After a review of the definition and basic properties of noetherian modules and rings, we introduce a few classes of examples of noetherian rings, which will serve to illustrate and support the later theory. We concentrate particularly on some of the “surrogate” examples outlined in the Prologue, namely, module-finite algebras over commutative rings, skew-Laurent rings, and the corresponding skew polynomial rings twisted by automorphisms. The general theory of skew polynomial rings will be addressed in the following chapter, where we study the Weyl algebras, formal differential operator rings, and other examples from the Prologue.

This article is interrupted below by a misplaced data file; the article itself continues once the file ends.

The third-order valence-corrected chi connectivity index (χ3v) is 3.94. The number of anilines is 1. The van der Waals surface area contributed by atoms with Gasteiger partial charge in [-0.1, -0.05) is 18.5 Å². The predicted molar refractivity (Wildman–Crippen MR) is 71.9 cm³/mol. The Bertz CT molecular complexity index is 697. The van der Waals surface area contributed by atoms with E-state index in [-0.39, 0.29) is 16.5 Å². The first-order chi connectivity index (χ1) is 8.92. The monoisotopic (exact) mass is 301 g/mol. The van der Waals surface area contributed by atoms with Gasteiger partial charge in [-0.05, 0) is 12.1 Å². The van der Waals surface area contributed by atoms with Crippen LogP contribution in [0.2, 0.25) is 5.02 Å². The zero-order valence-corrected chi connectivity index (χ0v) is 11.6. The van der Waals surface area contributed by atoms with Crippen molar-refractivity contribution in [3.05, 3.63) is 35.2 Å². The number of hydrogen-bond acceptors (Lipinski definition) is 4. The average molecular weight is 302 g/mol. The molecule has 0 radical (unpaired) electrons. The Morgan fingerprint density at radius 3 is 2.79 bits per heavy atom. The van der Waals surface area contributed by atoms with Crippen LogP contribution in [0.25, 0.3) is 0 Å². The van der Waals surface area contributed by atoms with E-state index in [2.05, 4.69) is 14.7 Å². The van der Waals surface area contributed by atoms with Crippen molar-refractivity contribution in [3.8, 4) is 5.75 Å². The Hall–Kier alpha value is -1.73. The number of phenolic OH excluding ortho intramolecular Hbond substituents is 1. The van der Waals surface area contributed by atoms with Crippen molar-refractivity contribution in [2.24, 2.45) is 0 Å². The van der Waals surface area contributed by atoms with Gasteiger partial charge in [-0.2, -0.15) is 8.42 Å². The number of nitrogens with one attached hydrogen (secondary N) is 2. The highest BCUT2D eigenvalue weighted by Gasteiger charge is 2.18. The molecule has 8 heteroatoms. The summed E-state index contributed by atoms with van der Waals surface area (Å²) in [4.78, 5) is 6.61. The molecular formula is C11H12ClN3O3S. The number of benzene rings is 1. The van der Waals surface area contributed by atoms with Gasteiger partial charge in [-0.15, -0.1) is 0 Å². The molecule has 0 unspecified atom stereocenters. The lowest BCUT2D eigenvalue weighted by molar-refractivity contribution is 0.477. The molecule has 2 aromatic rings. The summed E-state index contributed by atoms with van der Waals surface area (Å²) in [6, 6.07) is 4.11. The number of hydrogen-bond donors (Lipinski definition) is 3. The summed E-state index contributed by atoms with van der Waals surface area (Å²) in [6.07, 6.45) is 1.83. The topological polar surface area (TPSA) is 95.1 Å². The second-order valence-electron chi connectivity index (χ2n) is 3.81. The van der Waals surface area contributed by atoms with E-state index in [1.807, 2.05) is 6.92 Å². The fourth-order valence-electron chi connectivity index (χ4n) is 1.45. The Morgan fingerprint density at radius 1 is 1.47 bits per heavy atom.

• THE NOETHERIAN CONDITION •
We begin with several basic equivalent conditions which are abbreviated by the adjective “noetherian,” honoring E. Noether, who first demonstrated the importance and usefulness of these conditions. Recall that a collection A of subsets of a set A satisfies the ascending chain condition (or ACC) if there does not exist a properly ascending infinite chain A1 ⊂ A2 ⊂ ··· of subsets from A. Recall also that a subset B ∈ A is a maximal element of A if there does not exist a subset in A that properly contains B. To emplasize the order-theoretic nature of these considerations, we often use the notation of inequalities (≤, <, ≰, etc.) for inclusions among submodules and/or ideals.